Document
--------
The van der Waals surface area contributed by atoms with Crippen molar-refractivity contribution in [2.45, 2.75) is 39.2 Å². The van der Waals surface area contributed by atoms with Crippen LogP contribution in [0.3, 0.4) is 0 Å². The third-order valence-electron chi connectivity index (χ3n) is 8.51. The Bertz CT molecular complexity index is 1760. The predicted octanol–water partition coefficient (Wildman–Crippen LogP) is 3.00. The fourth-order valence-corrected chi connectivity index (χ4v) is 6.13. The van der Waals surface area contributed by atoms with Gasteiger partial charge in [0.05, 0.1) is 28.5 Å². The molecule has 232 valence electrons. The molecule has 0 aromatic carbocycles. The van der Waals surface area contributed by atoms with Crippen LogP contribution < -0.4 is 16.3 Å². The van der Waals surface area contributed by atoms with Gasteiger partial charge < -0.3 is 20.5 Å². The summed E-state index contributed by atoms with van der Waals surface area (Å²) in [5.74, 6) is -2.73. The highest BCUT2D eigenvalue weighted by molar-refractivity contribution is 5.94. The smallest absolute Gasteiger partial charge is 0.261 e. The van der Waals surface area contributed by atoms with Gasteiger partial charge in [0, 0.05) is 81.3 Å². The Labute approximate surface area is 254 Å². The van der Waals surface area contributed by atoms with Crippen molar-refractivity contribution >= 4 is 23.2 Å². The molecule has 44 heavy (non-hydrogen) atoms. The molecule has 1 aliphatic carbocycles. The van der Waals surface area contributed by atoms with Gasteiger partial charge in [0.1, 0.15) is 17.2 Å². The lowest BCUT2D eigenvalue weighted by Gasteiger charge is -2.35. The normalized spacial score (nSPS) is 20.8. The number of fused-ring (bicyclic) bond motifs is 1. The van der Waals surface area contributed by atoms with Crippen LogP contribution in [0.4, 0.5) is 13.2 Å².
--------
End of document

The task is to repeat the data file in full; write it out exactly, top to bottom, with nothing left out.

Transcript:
The van der Waals surface area contributed by atoms with Crippen molar-refractivity contribution in [2.45, 2.75) is 39.2 Å². The van der Waals surface area contributed by atoms with Crippen LogP contribution in [0.3, 0.4) is 0 Å². The third-order valence-electron chi connectivity index (χ3n) is 8.51. The Bertz CT molecular complexity index is 1760. The predicted octanol–water partition coefficient (Wildman–Crippen LogP) is 3.00. The fourth-order valence-corrected chi connectivity index (χ4v) is 6.13. The van der Waals surface area contributed by atoms with Gasteiger partial charge in [0.05, 0.1) is 28.5 Å². The molecule has 232 valence electrons. The molecule has 0 aromatic carbocycles. The van der Waals surface area contributed by atoms with Crippen LogP contribution < -0.4 is 16.3 Å². The van der Waals surface area contributed by atoms with Gasteiger partial charge < -0.3 is 20.5 Å². The summed E-state index contributed by atoms with van der Waals surface area (Å²) in [5.74, 6) is -2.73. The highest BCUT2D eigenvalue weighted by molar-refractivity contribution is 5.94. The smallest absolute Gasteiger partial charge is 0.261 e. The van der Waals surface area contributed by atoms with Gasteiger partial charge in [0, 0.05) is 81.3 Å². The Labute approximate surface area is 254 Å². The van der Waals surface area contributed by atoms with Crippen molar-refractivity contribution >= 4 is 23.2 Å². The molecule has 44 heavy (non-hydrogen) atoms. The molecule has 1 aliphatic carbocycles. The van der Waals surface area contributed by atoms with Gasteiger partial charge in [0.1, 0.15) is 17.2 Å². The lowest BCUT2D eigenvalue weighted by Gasteiger charge is -2.35. The normalized spacial score (nSPS) is 20.8. The number of fused-ring (bicyclic) bond motifs is 1. The van der Waals surface area contributed by atoms with Crippen LogP contribution in [0.4, 0.5) is 13.2 Å².